APTN National NewsRegional chiefs arrived at the Assembly of First Nation offices in downtown Ottawa Monday ready to talk about what comes next for the organization now that its national chief has stepped down.There are several options open to the chiefs.APTN’s Annette Francis reports.
Tina House APTN National NewsIn the second part of a look into the fight to save the Peace River Valley APTN takes a closer look at the economy generated the Site C dam would bring if it’s built in northern British Columbia.However, some see it as a difficult balance between saving the environment and the creation of jobs that the project will bring to an area hard hit by the crash of the oil boom.
Sadly, the last message made me realize I shouldn’t get too excited about Clinkle’s sneak peek or start theorizing about what all the fuss is about. September 26, 2013 3 min read The last hint of what Clinkle has to offer deals with peer-to-peer transactions, or sending and receiving money from friends, family, you name it. Free Webinar | Sept 5: Tips and Tools for Making Progress Toward Important Goals Even as Clinkle’s product remains a mystery to the general public, the 22-year-old founder and CEO Lucas Duplan wants people to know it is going to be world changing. Alongside the Branson announcement, the Stanford dropout released a commercial about how Clinkle will revolutionize our way of connecting with people and that “we’re all in this together.” For Duplan and his investors, let’s hope so. Clinkle: We’re All In This Together from Clinkle on Vimeo.What do you think Clinkle is up to? Let us know in the comments below. Upon further scrolling I noticed a bank component. Chase seems to be partner in all this, as its icon was prominently featured in the slide. With money being dispersed from a virtual bank into the wallet, a transfer feature is likely to be integrated. Register Now » Attend this free webinar and learn how you can maximize efficiency while getting the most critical things done right. No one knows exactly what Clinkle does, but that isn’t stopping Richard Branson from ponying up cash for the stealth-mode startup.”We’re thrilled to have Richard on board,” said Clinkle CEO Lucas Duplan in a statement. “We’re united by many shared values, including a passion for innovation, dedication to quality, and commitment to our people.”While any startup with Branson tied to it will feel some media love, the serial entrepreneur doesn’t really stand out from the already long list of Silicon Valley heavyweights who have faith that Clinkle is going to be the next big thing.As we reported in June, the startup raised a reported $25 million (it was later determined through SEC filings the round was actually $27 million) from investors like Peter Thiel, Andreessen Horowitz, Salesforce CEO Marc Benioff, Index Ventures and Jim Breyer, among others. Clinkle’s seed round was supposedly the largest in Silicon Valley history, and the funding was secured without an actual prototype. Related: The Pros and Cons of Mobile Payment Services Also, during that time Clinkle announced it was opening up its waiting list to college students across the U.S. The colleges with the highest percentage of their students joining Clinkle would get access first. Apparently, the Clinkle hype caught on, as more than 100,000 students have signed up, with Stanford University, Duke University, University of Alabama, University of Michigan and Southern Methodist University leading the pack.Still, these students still aren’t sure what they are exactly signing up for or what all the buzz is about, except that there is a virtual wallet component to it.Related: Past, Present and Future of Customer Payments (Infographic) I decided to give it a whirl. Using my old New York University student email address, I joined Clinkle. I was brought to a landing page with an image of a phone displaying a wallet flush with cash and credit cards.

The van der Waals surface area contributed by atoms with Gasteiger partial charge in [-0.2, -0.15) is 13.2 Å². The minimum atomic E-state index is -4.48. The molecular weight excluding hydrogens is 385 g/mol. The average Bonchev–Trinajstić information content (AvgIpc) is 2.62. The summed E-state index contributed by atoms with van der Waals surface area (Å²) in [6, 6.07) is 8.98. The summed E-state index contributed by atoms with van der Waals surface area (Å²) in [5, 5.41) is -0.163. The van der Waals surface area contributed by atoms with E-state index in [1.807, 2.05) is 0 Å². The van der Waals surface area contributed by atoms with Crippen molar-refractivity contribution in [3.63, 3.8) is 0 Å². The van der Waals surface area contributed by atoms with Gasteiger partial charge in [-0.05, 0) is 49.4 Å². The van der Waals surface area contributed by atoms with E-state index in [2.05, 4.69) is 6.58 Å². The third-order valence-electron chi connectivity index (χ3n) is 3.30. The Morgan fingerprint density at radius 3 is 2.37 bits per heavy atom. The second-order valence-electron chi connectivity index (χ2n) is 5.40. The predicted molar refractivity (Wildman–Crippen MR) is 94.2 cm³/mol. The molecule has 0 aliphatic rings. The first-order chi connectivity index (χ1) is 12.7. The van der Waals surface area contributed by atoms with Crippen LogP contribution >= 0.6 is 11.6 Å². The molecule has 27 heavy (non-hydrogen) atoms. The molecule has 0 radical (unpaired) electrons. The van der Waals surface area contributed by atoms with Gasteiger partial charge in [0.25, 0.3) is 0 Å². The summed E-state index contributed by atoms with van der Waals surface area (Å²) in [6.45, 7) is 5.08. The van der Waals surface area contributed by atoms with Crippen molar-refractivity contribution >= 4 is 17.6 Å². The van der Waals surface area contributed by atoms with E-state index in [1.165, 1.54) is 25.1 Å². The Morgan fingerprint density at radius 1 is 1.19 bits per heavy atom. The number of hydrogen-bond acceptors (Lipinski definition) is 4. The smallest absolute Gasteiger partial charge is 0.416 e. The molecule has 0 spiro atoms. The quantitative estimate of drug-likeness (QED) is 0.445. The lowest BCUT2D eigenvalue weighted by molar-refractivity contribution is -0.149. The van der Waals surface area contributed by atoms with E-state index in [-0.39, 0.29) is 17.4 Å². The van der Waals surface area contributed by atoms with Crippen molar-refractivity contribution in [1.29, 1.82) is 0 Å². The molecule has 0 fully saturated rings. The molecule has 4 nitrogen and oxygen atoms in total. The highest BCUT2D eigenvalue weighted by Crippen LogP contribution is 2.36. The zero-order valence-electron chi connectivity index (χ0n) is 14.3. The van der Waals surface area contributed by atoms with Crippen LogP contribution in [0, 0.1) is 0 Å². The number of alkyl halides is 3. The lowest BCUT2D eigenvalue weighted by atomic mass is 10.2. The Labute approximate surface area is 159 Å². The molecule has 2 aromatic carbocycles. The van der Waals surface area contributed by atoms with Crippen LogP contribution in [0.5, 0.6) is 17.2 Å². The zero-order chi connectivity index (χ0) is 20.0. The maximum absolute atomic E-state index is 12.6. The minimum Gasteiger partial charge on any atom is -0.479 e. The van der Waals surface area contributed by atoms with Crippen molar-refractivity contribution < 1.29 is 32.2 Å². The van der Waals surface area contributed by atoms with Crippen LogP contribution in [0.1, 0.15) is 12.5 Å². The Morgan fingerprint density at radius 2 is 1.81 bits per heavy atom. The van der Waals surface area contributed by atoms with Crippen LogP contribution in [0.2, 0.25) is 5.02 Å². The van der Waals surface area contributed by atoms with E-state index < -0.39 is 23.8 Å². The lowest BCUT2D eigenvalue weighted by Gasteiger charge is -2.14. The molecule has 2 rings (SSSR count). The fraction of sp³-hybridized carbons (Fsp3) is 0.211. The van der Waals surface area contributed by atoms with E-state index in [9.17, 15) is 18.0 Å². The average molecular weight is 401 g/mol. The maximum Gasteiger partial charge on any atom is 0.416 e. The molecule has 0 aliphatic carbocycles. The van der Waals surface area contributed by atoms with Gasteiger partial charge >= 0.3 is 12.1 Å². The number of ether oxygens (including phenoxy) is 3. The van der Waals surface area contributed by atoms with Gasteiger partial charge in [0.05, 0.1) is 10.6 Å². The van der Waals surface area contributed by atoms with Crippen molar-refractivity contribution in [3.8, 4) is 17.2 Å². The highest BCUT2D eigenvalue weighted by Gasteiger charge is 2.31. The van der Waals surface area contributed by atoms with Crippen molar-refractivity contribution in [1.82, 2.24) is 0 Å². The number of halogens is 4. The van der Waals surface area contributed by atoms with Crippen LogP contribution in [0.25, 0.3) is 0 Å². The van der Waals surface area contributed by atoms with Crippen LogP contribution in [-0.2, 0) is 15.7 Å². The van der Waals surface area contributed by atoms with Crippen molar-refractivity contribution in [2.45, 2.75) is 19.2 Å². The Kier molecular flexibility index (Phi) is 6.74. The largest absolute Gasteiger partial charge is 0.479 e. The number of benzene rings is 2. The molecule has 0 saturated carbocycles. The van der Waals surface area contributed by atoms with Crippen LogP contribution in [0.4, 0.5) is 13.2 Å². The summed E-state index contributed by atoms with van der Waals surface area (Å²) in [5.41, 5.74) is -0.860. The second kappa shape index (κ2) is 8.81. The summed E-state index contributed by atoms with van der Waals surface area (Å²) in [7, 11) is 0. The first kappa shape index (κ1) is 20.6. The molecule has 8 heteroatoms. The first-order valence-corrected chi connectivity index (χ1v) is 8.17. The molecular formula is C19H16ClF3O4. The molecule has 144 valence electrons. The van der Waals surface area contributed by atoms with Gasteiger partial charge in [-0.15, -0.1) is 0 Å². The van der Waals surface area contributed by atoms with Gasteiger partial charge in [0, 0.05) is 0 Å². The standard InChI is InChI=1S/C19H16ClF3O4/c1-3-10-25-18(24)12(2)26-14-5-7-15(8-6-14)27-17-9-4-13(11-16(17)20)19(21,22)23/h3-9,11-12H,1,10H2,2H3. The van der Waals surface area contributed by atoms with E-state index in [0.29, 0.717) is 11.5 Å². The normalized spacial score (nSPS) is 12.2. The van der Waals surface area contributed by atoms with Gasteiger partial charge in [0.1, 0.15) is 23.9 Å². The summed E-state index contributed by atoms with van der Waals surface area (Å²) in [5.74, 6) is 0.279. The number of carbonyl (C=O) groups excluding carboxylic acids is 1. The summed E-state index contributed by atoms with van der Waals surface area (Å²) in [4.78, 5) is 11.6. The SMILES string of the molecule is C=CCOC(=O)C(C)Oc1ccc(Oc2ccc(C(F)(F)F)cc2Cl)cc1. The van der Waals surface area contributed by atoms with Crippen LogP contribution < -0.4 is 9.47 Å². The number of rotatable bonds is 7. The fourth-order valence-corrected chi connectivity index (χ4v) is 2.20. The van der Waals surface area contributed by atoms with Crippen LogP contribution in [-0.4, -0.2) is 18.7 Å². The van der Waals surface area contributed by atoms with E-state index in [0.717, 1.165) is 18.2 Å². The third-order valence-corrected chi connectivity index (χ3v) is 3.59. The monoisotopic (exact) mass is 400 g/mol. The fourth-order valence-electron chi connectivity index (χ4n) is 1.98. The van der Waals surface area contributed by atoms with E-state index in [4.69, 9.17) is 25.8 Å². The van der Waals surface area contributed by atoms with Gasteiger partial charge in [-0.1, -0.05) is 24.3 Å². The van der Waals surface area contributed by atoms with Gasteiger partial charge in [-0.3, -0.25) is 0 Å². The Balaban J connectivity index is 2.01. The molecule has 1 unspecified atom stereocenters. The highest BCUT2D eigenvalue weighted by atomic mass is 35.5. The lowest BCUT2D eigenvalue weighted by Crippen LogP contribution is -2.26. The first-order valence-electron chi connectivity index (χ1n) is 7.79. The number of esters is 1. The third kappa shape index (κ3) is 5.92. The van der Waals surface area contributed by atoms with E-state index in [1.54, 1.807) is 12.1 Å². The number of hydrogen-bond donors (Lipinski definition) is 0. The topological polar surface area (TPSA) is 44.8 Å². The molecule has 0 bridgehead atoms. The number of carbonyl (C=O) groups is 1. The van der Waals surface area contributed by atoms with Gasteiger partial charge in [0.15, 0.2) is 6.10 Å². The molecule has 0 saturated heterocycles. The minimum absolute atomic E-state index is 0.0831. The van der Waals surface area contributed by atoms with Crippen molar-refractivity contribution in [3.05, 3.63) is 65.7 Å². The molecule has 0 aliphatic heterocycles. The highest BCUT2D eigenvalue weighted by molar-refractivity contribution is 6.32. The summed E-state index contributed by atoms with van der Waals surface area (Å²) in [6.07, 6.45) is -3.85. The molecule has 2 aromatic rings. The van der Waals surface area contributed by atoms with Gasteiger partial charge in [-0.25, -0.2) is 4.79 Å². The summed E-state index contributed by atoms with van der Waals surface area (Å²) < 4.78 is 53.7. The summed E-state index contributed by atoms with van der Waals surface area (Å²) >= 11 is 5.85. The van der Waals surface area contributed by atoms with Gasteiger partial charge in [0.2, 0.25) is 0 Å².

Last week, Pivotal announced the ‘Pivotal Function Service’ (PFS) in alpha. Until now, Pivotal has focussed on making open-source tools for enterprise developers but has lacked a serverless component to its suite of offerings. This aspect changes with the launch of PFS. PFS is designed to work both on-premise and in the cloud in a cloud-native fashion while being open source. It is a Kubernetes-based, multi-cloud function service offering customers a single platform for all their workloads on any cloud. Developers can deploy and operate databases, batch jobs, web APIs, legacy apps, event-driven functions, and many other workloads the same way everywhere, all because of the Pivotal Cloud Foundry (PCF) platform. This is comprised of Pivotal Application Service (PAS), Pivotal Container Service (PKS), and now, Pivotal Function Service (PFS). Providing the same developer and operator experience on every public or cloud, PFS is event-oriented with built-in components that make it easy to architect loosely coupled, streaming systems. Its buildpacks simplify packaging and are operator-friendly providing a secure, low-touch experience running atop Kubernetes. The fact that Pivotal can work on any cloud as an open product, makes it stand apart from cloud providers like Amazon, Google, and Microsoft, which provide similar services that run exclusively on their clouds. Features of PFS PFS is built on Knative, which is an open-source project led by Google that simplifies how developers deploy functions atop Kubernetes and Istio. PFS runs on Kubernetes and Istio and helps customers take advantage of the benefits of Kubernetes and Istio, abstracting away the complexity of both technologies. PFS allows customers to use familiar, container-based workflows for serverless scenarios. PFS Event Sources helps customers create feeds from external event sources such as GitHub webhooks, blob stores, and database services. PFS can be connected easily with popular message brokers such as Kafka, Google Pub/Sub, and RabbitMQ; that provide a reliable backing services for messaging channels. Pivotal has continued to develop the riff invoker model in PFS, to help developers deliver both streaming and non-streaming function code using simple, language-idiomatic interfaces. The new package includes several key components for developers, including a native eventing ability that provides a way to build rich event triggers to call whatever functionality a developer requires within a Kubernetes-based environment. This is particularly important for companies that deploy a hybrid use case to manage the events across on-premise and cloud in a seamless way. Head over to Pivotal’s official Blog to know more about this announcement. Read Next Google Kubernetes Engine was down last Friday, users left clueless of outage status and RCAIntroducing Alpha Support for Volume Snapshotting in Kubernetes 1.12/‘AWS Service Operator’ for Kubernetes now available allowing the creation of AWS resources using kubectl